Native Hawaiian Lit in English

Since western (Euroamerican) concepts of literacy (reading and writing) were first introduced to Hawaiʻi in the early nineteenth century, Kanaka Maoli (Native Hawaiians) have continually engaged in and celebrated the development and production of Hawaiian literary arts. Hawaiian literature is born from oral cultural practices such as the composition and performance of moʻokūʻauhau (genealogies), mele (chant, song, and other poetry), and moʻolelo (stories, histories). Kanaka Maoli literature is more than personal expression, it documents history, cultural practices, world views, imagination, the vibrancy and diversity of Kanaka Maoli culture, encounters with colonialism, grappling with settler colonialism, as well as cultural, political, and social activism. Moreover, Kanaka Maoli literature was one of the few forms of artistic representation in which Kanaka Maoli could communicate with each other during a time when oppressive missionary-imposed laws forbade hula, and public discourse in the newspapers were censored. From the mid-nineteenth to mid-twentieth century, Hawaiian literature—especially literature published in the Hawaiian language newspapers—were the political messengers of the time, subtly conveying messages of resistance to a savvy native publication through the revered practice of kaona, or hidden/underlying metaphorical messages.


This course explores major works of multi-genre Kanaka Maoli literature within cultural and literary contexts. Texts are primarily written in or translated into English. We will examine the diversity of literary themes across traditional genres of moʻokūʻauhau, mele, and moʻolelo. We will look at the transition from oral tradition to written literature, as well as the shift from Hawaiian language to HCE (Hawaiʻi Creole English) and English. We will also study major and traditional genres such as wahi pana (celebrated places), themes, such as mālama and aloha ‘āina (importance of land), and forms, such as mo‘okū‘auhau and ko‘ihonua (genealogies). In addition, we will discuss how Kanaka Maoli  literature formed, and how it has changed over time. We will begin with a historical overview from the period just prior to contact (1778) through the development of Hawai‘i as one of the most literate nations on the planet at the end of the nineteenth century. We will then turn to contemporary literature and examine how this social and political history has shaped and influence these modern works, and how it is reflected in them as well. These texts will be multimedia and include poetry, drama, short stories, non-fiction, songs, chants, audio CD, video/DVD and websites.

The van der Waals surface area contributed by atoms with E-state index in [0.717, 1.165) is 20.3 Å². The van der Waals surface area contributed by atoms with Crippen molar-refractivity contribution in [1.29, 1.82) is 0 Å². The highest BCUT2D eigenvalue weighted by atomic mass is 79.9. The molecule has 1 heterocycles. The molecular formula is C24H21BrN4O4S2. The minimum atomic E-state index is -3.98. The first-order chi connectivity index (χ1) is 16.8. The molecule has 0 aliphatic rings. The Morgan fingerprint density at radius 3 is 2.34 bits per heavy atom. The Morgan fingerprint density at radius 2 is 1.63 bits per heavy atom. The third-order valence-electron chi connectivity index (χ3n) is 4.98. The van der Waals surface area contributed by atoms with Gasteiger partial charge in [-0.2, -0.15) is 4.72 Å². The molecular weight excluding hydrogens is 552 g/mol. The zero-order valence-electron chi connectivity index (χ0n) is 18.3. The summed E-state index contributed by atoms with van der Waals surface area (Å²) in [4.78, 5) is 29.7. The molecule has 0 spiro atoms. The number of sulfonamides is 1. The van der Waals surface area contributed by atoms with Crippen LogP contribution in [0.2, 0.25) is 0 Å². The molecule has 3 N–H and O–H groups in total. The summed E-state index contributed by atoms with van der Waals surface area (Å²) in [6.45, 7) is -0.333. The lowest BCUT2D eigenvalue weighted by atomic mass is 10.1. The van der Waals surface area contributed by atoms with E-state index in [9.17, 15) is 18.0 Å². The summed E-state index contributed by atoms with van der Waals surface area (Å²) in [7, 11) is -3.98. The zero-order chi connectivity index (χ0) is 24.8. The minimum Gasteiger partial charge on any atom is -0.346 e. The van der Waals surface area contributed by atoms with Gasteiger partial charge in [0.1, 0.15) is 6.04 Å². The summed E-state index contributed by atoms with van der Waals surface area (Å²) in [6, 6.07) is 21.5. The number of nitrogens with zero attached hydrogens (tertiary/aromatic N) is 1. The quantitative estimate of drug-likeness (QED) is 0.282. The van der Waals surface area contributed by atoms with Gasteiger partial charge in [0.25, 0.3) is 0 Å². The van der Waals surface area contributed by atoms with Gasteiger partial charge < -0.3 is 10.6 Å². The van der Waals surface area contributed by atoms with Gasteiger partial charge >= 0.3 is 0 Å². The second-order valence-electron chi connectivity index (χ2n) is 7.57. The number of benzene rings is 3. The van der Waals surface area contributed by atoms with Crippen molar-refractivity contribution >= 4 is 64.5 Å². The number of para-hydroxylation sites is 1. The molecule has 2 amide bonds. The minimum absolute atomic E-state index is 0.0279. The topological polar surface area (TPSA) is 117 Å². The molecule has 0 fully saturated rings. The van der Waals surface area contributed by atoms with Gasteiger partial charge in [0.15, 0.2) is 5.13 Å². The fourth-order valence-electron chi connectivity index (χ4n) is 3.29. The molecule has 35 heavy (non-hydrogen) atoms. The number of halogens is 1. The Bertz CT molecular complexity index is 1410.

The goals of the course are to familiarize students with a range of literary work by Kanaka Maoli writers across the generations, and learn to read these texts as cultural, political, and historical productions as well as literary texts; to identify and apply indigenous and other critical theories to the reading of these texts; and to develop a more complex understandings of the dynamics of cultural translation between the practices and aesthetic concerns of Hawaiian literature in conversation with Pacific and other literatures.


Course Requirements: A formal paper, a final research project, a midterm, final exam, reading quizzes, oral group presentation, library workshop, class participation, regular attendance.


Possible texts:


Baker, Hailiʻōpua. “My Boy He Play Ball.” (play, 2015)

hoʻomanawanui, kuʻualoha, ed. ʻōiwi, a Native Hawaiian Journal, vol. 4. (mixed genre, 2010)

Kaʻawaloa, F. W. “A Story of Manamanaʻiakaluea.” (short story, 1862)

Kahakuwila, Kristiana. This is Paradise: Short Stories. (short stories, 2013)

Kaopio, Matthew. Written in the Sky. (novel, 2005)

Liliʻuokalani. Kumulipo, a Chant of Creation. (genealogy, 1898)

Perez Wendt, Mahealani. Uluhaimalama. (poetry, 2008)

Washburn, Kawika. Sharks in the Time of Saviors. (novel, 2020)


Other readings and handouts will be posted on Laulima.

Please feel free to email me if you have any questions.